Narrow Your Focus for Better Results

Posted September 2, 2012 by Marcy Farrey in Features

As someone who works in a creative field, I tend to have many ideas going at once. I have an idea for an article, a novel, a documentary, a short video — the list goes on. You might have several ideas you want to implement in your work projects and for personal side projects at home. While it’s great to have so many ideas, it can be hard to juggle all of them at once. Which ideas do you start with, and which ones do you save for later? Or, when you’re facing so many projects, do you end up overwhelmed, putting all of them on hold?

We’re all so used to multitasking that we sometimes forget the benefits of focus. Turning our attention to one project at a time can make a huge difference on our overall productivity. Jake, a contributor to, used Einstein as the ultimate example of how “Focus Can Change the World.” Between 1912 and 1915, Einstein narrowed his focus to relativity, and made one of the greatest scientific accomplishments of the 20th century. His willingness to devote his life to one project for three years brought him success:

Einstein’s push explains a lot about accomplishment. We are most productive when we focus on a very small number of projects on which we can devote a large amount of attention. Achievement worth achieving require hard work. There is no shortcut or cheating here. Be it starting up a new club or starting a new business, eventually, effort, sustained over a long amount of time, is required.”

If you’re used to multitasking, this can be hard. We’ve been led to believe that if we have our hands in multiple projects, the chance for success in one of them is higher. As Jake says, we often plant many seeds in many areas, hoping one will grow. But there is a downside to that:

These numerous seeds, however, have a tendency to transform into weeds. While some of them clearly grow into pursuits worth continuing . . . others die off quickly.”

We can’t expect to chop up our time and complete a major project successfully: We’re giving too much of our time to the weeds. When our mind is tuned in to just one idea, we can fully develop it.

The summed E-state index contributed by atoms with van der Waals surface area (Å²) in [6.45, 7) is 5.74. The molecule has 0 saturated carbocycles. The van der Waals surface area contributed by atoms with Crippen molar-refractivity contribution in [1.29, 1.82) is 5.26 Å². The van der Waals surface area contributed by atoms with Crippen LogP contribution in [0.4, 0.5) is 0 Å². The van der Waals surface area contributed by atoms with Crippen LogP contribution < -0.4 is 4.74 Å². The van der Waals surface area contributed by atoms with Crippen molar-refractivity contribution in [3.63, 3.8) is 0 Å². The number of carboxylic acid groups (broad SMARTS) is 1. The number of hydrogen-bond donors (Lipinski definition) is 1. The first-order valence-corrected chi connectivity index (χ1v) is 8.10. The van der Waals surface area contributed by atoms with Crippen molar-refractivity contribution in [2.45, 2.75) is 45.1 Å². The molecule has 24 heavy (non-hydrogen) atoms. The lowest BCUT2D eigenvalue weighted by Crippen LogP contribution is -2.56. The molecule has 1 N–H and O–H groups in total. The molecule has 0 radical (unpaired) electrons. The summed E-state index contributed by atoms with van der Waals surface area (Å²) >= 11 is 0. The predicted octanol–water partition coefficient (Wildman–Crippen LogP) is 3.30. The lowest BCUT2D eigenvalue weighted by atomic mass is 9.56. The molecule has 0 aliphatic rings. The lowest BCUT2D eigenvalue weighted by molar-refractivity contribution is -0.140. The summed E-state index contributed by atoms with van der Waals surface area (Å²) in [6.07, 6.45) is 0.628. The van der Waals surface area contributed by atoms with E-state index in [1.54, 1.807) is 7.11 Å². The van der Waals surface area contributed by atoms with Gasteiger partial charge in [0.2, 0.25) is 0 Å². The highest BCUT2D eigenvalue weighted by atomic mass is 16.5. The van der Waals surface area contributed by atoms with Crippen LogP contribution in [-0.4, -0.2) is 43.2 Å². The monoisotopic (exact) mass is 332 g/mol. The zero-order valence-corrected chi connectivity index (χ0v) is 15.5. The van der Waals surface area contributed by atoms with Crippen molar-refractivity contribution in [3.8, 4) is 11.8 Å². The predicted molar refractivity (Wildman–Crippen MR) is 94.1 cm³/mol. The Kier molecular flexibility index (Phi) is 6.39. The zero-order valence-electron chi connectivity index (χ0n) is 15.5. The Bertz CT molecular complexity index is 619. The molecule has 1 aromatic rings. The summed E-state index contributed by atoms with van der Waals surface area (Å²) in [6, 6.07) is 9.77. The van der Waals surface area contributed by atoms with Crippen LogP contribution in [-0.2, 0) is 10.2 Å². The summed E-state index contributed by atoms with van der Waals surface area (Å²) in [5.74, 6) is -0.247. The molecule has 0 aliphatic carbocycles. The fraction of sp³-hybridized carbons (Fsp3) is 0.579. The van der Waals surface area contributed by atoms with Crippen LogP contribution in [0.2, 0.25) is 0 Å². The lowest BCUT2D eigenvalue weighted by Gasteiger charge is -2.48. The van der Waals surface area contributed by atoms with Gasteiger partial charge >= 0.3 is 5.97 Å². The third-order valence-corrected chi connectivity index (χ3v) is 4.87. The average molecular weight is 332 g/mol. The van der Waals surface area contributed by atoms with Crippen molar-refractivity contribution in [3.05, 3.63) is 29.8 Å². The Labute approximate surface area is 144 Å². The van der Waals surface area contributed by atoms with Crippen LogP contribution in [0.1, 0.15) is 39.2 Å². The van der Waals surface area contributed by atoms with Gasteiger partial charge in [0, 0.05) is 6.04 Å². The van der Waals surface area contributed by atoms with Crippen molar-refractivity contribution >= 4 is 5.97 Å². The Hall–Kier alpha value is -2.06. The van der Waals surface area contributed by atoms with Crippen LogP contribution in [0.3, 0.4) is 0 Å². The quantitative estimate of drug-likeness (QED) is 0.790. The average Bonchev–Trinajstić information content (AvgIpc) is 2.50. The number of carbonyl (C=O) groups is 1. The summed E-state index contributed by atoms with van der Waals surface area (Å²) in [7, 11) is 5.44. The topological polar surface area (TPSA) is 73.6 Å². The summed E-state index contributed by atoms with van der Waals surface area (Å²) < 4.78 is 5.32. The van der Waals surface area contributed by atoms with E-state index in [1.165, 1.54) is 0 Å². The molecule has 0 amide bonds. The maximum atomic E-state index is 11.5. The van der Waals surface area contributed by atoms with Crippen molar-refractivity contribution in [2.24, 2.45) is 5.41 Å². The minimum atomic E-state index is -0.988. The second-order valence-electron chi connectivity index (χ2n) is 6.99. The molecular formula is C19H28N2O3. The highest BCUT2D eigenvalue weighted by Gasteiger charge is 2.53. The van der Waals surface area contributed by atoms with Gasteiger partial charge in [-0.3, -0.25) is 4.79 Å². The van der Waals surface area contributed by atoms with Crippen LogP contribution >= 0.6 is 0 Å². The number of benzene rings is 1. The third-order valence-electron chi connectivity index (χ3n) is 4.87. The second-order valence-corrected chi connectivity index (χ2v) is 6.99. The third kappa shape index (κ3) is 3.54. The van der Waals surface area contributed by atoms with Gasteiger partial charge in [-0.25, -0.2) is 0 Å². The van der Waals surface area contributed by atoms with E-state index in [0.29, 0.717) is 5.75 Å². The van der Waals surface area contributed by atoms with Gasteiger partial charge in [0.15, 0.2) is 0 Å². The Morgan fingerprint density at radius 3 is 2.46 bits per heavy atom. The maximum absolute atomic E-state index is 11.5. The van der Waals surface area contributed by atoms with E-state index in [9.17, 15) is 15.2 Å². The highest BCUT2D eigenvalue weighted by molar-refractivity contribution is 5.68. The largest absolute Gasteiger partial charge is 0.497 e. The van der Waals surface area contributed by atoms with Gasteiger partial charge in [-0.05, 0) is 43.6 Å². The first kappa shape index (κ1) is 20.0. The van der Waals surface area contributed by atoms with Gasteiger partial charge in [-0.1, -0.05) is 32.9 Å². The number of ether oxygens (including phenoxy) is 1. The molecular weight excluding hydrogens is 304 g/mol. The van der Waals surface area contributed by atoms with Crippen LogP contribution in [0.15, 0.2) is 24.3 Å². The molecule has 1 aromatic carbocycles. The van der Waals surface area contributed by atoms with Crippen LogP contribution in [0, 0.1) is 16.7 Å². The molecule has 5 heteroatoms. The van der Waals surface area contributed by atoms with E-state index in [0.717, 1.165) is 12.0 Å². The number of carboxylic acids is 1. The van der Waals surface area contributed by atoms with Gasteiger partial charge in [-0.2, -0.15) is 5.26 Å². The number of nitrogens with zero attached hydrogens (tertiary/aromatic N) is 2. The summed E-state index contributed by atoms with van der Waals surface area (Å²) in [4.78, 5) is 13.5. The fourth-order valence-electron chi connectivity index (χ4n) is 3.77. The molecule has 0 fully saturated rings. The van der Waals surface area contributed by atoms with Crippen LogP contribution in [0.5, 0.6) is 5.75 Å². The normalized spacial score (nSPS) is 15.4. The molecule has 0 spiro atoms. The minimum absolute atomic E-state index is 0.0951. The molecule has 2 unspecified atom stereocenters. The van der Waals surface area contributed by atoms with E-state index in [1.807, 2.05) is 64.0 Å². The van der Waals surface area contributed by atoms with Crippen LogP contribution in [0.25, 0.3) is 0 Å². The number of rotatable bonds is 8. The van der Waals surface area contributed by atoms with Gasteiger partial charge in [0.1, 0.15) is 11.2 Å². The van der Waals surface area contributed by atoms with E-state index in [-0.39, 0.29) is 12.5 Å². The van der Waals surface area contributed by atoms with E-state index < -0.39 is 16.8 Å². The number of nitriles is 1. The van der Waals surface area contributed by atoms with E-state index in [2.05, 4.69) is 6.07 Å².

Of course, we all have jobs that require our attention be pulled elsewhere at various times of the day. But when it comes time to work on something you care about, choose just one idea and stay with it. For example, I can’t write a novel and a short story collection at the same time. I have to pick one or the other to focus on for a longer period of time. This doesn’t mean I abandon my other ideas — I return to them later, one at a time. If you’re like me and always have ideas coming through your head, carry around a small notebook and make notes for them as they come — that way, you can always return to it later and not lose that initial spark.

Before you start any new project, assess where your priorities are. What are you willing to focus on right now? Give your time to the projects you care about most, because they are the most deserving of your full attention.

Read the rest of Jake’s article at

About the Author

Marcy Farrey

Marcy Farrey is a videographer, writer, and editor. In her previous life, she worked as a broadcast news reporter and producer in Lincoln, Nebraska and as a writer and producer in Minneapolis, Minnesota. She has a Master of Arts in Writing and Publishing from DePaul University and a Bachelor of Science in Journalism from Northwestern University. Learn more about Marcy on her website


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